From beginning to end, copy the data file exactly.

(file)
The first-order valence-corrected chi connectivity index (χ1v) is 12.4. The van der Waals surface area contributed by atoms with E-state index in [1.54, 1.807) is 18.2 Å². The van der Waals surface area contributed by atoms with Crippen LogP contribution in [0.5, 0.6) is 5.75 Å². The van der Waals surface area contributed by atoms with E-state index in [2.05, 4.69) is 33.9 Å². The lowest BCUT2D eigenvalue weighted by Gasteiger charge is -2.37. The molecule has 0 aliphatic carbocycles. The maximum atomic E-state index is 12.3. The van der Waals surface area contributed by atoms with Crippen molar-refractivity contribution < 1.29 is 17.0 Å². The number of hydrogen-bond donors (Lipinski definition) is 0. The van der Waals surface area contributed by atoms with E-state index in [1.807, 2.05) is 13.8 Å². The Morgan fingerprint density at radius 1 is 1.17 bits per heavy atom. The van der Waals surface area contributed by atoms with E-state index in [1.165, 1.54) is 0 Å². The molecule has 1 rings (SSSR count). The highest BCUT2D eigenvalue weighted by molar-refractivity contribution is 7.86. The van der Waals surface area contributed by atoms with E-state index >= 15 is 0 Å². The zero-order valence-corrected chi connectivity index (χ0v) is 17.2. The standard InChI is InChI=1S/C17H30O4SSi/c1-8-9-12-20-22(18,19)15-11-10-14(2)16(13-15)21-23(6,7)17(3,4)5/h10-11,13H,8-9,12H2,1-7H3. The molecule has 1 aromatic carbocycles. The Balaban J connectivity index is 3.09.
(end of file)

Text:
The first-order valence-corrected chi connectivity index (χ1v) is 12.4. The van der Waals surface area contributed by atoms with E-state index in [1.54, 1.807) is 18.2 Å². The van der Waals surface area contributed by atoms with Crippen LogP contribution in [0.5, 0.6) is 5.75 Å². The van der Waals surface area contributed by atoms with E-state index in [2.05, 4.69) is 33.9 Å². The lowest BCUT2D eigenvalue weighted by Gasteiger charge is -2.37. The molecule has 0 aliphatic carbocycles. The maximum atomic E-state index is 12.3. The van der Waals surface area contributed by atoms with Crippen molar-refractivity contribution < 1.29 is 17.0 Å². The number of hydrogen-bond donors (Lipinski definition) is 0. The van der Waals surface area contributed by atoms with E-state index in [1.807, 2.05) is 13.8 Å². The Morgan fingerprint density at radius 1 is 1.17 bits per heavy atom. The van der Waals surface area contributed by atoms with E-state index in [1.165, 1.54) is 0 Å². The molecule has 1 rings (SSSR count). The highest BCUT2D eigenvalue weighted by molar-refractivity contribution is 7.86. The van der Waals surface area contributed by atoms with E-state index >= 15 is 0 Å². The zero-order valence-corrected chi connectivity index (χ0v) is 17.2. The standard InChI is InChI=1S/C17H30O4SSi/c1-8-9-12-20-22(18,19)15-11-10-14(2)16(13-15)21-23(6,7)17(3,4)5/h10-11,13H,8-9,12H2,1-7H3. The molecule has 1 aromatic carbocycles. The Balaban J connectivity index is 3.09.